The Daily Mail is highlighting claims by a Cambridge don that teachers are helping to foster resentment by presenting history as the struggle of minority groupsHistorians in the News
tags: Cambridge, Robert Tombs
Liberal teachers who present history as the struggle of minority groups may be fostering resentment among pupils, a Cambridge don has warned.
Robert Tombs, Professor of French History at St John’s College, said while such views were ‘fashionable’ they might be doing more harm than good.
He said that focusing on groups’ ‘separateness and victimhood’ within a country clashed with a sense of ‘shared national narrative and a common national identity’.
And he warned that by presenting these stories in a ‘one-sided’ way, teachers could ‘create present-day divisions and resentments’ among pupils which did not exist before.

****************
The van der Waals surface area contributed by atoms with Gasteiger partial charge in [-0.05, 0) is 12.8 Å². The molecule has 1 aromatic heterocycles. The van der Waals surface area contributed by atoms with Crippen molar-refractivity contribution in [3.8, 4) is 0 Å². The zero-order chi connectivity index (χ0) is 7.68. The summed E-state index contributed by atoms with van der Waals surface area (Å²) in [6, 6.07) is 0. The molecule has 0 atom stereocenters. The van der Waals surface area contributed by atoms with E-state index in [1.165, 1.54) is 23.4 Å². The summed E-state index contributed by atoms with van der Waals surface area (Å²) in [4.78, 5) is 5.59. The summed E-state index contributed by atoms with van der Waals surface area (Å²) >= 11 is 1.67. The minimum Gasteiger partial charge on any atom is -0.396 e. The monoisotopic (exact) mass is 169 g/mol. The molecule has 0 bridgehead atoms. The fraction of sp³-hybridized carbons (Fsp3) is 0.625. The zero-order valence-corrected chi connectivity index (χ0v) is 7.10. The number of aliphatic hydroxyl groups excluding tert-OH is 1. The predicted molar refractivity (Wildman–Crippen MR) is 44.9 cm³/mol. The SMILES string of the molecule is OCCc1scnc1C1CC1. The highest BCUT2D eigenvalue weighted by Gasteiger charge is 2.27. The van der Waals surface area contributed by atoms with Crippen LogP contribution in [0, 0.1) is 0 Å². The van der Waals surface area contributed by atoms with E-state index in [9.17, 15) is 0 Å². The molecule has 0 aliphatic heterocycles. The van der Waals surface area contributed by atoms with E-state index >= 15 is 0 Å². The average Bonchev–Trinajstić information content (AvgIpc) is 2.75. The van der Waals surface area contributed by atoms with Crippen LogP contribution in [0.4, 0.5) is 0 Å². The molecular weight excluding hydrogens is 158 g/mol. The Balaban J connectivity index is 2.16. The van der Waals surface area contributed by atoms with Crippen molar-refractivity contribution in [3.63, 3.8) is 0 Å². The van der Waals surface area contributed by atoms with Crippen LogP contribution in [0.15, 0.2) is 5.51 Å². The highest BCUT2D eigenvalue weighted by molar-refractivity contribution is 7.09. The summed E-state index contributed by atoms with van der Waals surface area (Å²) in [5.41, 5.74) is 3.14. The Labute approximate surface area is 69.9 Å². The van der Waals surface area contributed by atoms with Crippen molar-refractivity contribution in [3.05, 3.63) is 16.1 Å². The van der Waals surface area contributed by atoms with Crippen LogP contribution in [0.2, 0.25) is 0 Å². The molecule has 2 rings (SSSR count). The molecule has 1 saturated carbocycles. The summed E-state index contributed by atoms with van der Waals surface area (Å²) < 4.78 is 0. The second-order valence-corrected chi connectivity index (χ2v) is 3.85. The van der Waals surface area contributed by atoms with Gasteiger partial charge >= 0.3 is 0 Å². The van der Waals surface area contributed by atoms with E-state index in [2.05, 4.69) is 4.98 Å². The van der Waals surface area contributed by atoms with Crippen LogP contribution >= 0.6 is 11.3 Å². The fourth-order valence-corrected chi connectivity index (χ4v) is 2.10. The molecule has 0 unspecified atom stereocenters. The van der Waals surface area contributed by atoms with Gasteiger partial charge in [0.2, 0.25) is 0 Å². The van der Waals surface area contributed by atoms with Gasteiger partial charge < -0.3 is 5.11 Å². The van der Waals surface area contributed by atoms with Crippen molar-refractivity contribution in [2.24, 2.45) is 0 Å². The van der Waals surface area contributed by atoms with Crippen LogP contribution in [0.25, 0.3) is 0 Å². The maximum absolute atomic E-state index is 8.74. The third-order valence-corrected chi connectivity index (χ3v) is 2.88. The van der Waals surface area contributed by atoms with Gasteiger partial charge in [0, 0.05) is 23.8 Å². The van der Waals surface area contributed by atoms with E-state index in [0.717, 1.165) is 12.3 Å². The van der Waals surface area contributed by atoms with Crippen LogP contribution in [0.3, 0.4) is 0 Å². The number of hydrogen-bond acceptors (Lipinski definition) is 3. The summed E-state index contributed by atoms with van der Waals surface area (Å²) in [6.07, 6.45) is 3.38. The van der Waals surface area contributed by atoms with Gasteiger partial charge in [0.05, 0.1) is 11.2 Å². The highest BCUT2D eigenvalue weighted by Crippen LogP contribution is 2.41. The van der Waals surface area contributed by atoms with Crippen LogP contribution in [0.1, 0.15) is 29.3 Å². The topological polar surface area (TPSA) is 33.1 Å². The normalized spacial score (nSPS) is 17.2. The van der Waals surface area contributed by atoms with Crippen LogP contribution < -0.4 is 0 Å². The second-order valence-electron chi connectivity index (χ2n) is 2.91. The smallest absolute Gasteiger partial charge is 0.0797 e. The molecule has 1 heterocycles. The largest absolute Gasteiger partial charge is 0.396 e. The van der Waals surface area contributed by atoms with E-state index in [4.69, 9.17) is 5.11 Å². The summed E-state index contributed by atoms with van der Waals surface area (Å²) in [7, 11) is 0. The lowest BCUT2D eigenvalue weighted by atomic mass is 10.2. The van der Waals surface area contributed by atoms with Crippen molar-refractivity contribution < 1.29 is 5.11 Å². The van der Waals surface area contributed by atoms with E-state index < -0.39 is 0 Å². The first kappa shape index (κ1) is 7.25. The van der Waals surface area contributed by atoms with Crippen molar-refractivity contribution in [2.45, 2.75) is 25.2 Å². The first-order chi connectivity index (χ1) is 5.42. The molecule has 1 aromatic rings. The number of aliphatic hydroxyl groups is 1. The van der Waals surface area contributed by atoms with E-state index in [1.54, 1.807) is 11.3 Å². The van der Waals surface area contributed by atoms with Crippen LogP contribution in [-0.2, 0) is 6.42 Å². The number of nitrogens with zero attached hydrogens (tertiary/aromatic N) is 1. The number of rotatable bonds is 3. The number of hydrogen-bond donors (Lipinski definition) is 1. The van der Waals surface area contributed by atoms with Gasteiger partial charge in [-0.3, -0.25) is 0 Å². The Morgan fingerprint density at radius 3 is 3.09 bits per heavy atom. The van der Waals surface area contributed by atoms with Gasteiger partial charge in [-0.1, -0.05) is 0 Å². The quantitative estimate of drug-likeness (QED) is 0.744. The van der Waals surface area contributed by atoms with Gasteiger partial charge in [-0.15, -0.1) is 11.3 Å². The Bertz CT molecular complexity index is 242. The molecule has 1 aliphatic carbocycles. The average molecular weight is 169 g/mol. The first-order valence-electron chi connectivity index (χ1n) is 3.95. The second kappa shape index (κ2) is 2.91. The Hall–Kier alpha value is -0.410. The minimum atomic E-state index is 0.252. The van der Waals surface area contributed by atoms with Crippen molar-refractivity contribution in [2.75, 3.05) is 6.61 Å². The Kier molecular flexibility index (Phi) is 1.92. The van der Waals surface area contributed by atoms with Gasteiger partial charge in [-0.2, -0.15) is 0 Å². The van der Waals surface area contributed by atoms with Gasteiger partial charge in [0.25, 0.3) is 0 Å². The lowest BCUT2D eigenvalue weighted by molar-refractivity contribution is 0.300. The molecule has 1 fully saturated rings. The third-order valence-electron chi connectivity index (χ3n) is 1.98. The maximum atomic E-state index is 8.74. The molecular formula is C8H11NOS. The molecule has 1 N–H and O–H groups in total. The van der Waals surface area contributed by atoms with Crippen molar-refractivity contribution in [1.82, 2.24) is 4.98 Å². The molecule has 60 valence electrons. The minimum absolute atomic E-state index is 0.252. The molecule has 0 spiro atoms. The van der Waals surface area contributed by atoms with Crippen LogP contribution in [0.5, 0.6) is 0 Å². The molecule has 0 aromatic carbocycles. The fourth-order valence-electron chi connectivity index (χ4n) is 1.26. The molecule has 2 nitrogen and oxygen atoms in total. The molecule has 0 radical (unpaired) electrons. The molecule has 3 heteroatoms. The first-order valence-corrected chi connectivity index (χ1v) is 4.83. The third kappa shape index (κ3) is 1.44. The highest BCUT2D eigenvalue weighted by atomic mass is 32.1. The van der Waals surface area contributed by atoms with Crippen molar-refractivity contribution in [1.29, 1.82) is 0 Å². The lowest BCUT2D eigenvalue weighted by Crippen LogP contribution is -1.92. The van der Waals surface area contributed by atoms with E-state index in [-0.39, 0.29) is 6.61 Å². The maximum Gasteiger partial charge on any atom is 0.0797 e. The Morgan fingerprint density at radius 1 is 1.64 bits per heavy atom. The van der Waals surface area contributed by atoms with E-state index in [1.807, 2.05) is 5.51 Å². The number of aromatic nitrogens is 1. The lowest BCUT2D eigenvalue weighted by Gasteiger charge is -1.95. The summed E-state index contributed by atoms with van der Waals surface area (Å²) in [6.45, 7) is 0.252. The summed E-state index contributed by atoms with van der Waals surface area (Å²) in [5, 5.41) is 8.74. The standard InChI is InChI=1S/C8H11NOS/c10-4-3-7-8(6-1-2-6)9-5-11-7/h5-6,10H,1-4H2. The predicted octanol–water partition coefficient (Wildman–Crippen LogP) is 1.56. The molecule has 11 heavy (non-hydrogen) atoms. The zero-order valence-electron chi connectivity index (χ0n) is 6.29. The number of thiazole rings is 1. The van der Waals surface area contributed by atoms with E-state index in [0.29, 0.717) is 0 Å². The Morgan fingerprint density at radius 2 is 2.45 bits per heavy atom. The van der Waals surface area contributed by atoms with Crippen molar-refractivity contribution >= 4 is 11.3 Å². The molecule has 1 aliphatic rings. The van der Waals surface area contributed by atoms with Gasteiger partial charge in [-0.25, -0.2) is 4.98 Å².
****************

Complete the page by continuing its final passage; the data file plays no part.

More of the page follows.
Professor Tombs said projects such as ‘Black History Week’ and holocaust memorial days were ‘generally praiseworthy’ in promoting tolerance and inclusiveness.
But he warned against making the entirety of history a ‘powerful narrative’ of conflict between groups which co-exist in countries today.
He said many have argued that traditional stories of Britain’s journey through history should be ‘challenged’ because they are ‘triumphalist’, and cited the historian Simon Schama. Mr Schama has said ‘argument’, ‘dissent’ and ‘the celebration of division’ should be at the heart of national history. ...
comments powered by Disqus
- Barbara and Karen Fields discuss their new book, "Racecraft"
- What’s Antifa all about? Mark Bray explains.
- Historian Keisha N. Blain tells the story of black nationalist women in her new book
- War or Peace for North Korea: A call for Action by Historians for Peace and Democracy
- George Will goes after liberal historian David Goldfield